This is the official blog of Sgt Ellie Bloggs, a real live police sergeant on the front line of England. It's not the official opinion of my police force, but all the facts I recount are true, and are not secrets. If they don't want me blogging about it, they shouldn't do it. PS If you don't pay tax, you don't pay my salary.


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Tuesday, September 18, 2012

An empty house in Hattersley

Two policewomen were killed today attending what was described as a "routine" incident.

We don't yet know their identities, whether they had children, partners.  Whether they were bright young probationers embarking on the vocation of their dreams, or seasoned beat officers looking back on decades of long service.  We don't know if they had been decorated for bravery, or disciplined for mistakes.  We don't know how often they had worked together, or how many officers can tell anecdotes about the time they did this, or someone said that to them.

We don't know the number of other crews on duty in Manchester today, listening to the same Airwave channel.  How many earpierces resounded with the sound of ricochets, how many throats choked to hear the emergency button activation followed by cries, or silence.  We don't know how many traffic laws were broken as units flooded to the scene; whether unarmed colleagues ran to their rescue or waited round the corner; how quickly armed officers were on scene and whether they could tell it was over immediately, or if there was hope.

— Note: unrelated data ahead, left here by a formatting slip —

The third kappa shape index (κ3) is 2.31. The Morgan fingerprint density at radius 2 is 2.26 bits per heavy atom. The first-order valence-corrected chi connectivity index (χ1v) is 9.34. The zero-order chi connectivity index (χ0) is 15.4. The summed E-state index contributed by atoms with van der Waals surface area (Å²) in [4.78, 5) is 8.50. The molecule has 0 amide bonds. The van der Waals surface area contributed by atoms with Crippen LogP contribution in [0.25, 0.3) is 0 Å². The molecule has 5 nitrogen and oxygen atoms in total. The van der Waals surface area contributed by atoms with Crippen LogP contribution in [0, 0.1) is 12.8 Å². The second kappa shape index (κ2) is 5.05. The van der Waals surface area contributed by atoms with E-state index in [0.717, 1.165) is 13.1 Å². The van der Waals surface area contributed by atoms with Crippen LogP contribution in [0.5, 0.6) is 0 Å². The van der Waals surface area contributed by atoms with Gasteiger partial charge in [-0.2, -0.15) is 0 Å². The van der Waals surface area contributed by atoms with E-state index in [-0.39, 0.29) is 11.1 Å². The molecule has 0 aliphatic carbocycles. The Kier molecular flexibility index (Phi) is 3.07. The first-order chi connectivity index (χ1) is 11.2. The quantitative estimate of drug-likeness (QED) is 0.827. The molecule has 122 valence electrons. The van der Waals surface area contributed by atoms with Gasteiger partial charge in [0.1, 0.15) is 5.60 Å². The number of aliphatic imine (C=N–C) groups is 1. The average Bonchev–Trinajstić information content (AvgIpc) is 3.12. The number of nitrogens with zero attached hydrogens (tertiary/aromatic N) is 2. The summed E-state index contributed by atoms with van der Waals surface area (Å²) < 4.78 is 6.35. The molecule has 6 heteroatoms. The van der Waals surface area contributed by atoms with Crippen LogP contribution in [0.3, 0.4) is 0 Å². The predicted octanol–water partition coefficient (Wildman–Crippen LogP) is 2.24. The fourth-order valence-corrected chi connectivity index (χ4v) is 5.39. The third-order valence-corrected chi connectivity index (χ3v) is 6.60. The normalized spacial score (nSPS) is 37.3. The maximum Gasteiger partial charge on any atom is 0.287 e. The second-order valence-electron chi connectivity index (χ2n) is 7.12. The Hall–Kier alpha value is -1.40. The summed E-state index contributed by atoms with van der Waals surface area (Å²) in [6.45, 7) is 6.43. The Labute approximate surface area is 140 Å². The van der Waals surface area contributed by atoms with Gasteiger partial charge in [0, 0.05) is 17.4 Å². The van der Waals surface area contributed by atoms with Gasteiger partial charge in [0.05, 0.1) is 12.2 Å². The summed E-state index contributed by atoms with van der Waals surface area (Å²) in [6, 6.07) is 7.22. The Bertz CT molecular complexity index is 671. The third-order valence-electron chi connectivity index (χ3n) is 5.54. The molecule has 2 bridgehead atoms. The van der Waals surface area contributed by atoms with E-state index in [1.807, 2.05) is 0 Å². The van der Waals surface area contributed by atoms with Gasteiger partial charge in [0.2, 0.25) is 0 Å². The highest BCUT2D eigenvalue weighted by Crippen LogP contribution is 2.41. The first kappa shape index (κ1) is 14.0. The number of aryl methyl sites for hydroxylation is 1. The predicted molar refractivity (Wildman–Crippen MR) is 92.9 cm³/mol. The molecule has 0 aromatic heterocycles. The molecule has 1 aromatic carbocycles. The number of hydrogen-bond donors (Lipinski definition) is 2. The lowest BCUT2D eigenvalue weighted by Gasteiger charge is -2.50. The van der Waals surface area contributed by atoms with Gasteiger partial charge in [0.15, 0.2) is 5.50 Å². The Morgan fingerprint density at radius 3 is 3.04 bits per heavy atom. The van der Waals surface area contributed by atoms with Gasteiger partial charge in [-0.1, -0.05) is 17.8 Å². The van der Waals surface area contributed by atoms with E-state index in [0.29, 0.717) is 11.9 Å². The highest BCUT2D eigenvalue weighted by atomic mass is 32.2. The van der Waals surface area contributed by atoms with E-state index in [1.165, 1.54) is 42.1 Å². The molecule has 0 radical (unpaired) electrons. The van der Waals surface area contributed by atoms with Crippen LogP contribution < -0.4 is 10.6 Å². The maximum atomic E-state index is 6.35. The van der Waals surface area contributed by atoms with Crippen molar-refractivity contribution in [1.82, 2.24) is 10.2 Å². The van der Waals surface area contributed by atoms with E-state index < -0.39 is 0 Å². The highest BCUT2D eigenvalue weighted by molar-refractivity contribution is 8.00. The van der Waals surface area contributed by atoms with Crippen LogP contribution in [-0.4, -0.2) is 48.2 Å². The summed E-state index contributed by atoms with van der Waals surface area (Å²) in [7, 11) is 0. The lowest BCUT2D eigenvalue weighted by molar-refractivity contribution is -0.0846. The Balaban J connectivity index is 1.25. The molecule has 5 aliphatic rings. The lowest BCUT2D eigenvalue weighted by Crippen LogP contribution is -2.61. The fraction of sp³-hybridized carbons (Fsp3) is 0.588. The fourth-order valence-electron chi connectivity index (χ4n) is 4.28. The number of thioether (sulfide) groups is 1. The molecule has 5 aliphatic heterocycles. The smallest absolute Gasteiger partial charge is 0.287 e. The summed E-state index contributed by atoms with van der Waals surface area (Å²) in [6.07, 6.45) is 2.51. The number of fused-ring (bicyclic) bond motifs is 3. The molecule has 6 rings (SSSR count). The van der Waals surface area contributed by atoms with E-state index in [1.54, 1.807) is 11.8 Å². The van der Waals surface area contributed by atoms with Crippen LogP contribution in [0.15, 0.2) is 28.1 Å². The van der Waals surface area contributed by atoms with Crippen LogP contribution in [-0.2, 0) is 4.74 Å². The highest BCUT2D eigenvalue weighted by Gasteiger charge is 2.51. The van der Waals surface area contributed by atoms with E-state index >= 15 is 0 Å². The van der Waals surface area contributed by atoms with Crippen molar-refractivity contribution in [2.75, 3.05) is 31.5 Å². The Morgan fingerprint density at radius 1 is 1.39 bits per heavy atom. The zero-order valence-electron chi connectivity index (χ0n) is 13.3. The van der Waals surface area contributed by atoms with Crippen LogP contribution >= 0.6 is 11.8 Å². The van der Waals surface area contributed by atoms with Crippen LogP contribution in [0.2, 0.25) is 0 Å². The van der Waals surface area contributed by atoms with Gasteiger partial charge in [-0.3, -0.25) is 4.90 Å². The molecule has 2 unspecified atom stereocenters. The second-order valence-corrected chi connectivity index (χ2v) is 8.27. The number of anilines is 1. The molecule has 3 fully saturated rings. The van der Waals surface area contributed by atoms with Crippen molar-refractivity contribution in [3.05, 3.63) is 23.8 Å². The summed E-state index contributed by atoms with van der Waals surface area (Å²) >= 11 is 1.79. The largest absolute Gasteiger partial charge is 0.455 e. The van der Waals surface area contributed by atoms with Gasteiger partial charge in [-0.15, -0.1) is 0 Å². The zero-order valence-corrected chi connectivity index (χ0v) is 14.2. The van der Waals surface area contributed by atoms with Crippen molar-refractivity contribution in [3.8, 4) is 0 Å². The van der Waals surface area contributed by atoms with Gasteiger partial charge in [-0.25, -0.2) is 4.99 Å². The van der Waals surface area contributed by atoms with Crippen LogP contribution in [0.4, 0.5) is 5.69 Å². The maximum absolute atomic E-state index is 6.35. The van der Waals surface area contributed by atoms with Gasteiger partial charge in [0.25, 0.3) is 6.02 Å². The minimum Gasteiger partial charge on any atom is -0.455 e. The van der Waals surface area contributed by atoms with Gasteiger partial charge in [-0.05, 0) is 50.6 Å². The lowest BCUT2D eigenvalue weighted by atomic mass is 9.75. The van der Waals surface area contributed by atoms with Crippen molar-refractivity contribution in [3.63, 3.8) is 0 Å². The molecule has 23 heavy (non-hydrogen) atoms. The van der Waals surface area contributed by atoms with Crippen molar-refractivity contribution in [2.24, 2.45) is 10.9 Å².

"The police officers have been shot", said by a neighbour to the window cleaner, is what we know.  It's enough to feel grief and dismay, and more information can only cause these feelings to grow.

The inevitable comments will follow, degrading and diminishing the deaths of these women. For some, it will have something to do with Hilsborough, or Ian Tomlinson.  For others, it will matter less because they wore a uniform.